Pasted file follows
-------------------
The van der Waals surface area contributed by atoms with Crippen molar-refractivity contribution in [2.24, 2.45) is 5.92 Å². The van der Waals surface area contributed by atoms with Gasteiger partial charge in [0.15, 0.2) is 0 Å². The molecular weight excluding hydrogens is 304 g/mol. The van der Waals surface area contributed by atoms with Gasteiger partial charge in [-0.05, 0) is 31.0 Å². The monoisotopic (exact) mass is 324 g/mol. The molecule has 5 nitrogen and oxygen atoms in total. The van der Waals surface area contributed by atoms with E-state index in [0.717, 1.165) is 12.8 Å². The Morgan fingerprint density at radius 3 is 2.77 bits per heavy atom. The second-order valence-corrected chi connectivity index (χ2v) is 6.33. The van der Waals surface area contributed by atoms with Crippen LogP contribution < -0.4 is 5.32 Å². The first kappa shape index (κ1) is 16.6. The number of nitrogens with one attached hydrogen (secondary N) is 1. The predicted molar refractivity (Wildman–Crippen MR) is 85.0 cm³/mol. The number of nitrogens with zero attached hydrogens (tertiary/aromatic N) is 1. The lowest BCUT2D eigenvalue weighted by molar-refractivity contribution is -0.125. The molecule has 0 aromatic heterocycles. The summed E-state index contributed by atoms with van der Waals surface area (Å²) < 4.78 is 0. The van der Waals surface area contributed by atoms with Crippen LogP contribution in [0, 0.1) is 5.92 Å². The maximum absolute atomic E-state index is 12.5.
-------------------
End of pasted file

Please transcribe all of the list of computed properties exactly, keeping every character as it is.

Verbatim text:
The van der Waals surface area contributed by atoms with Crippen molar-refractivity contribution in [2.24, 2.45) is 5.92 Å². The van der Waals surface area contributed by atoms with Gasteiger partial charge in [0.15, 0.2) is 0 Å². The molecular weight excluding hydrogens is 304 g/mol. The van der Waals surface area contributed by atoms with Gasteiger partial charge in [-0.05, 0) is 31.0 Å². The monoisotopic (exact) mass is 324 g/mol. The molecule has 5 nitrogen and oxygen atoms in total. The van der Waals surface area contributed by atoms with E-state index in [0.717, 1.165) is 12.8 Å². The Morgan fingerprint density at radius 3 is 2.77 bits per heavy atom. The second-order valence-corrected chi connectivity index (χ2v) is 6.33. The van der Waals surface area contributed by atoms with Crippen LogP contribution < -0.4 is 5.32 Å². The first kappa shape index (κ1) is 16.6. The number of nitrogens with one attached hydrogen (secondary N) is 1. The predicted molar refractivity (Wildman–Crippen MR) is 85.0 cm³/mol. The number of nitrogens with zero attached hydrogens (tertiary/aromatic N) is 1. The lowest BCUT2D eigenvalue weighted by molar-refractivity contribution is -0.125. The molecule has 0 aromatic heterocycles. The summed E-state index contributed by atoms with van der Waals surface area (Å²) < 4.78 is 0. The van der Waals surface area contributed by atoms with Crippen LogP contribution in [0, 0.1) is 5.92 Å². The maximum absolute atomic E-state index is 12.5.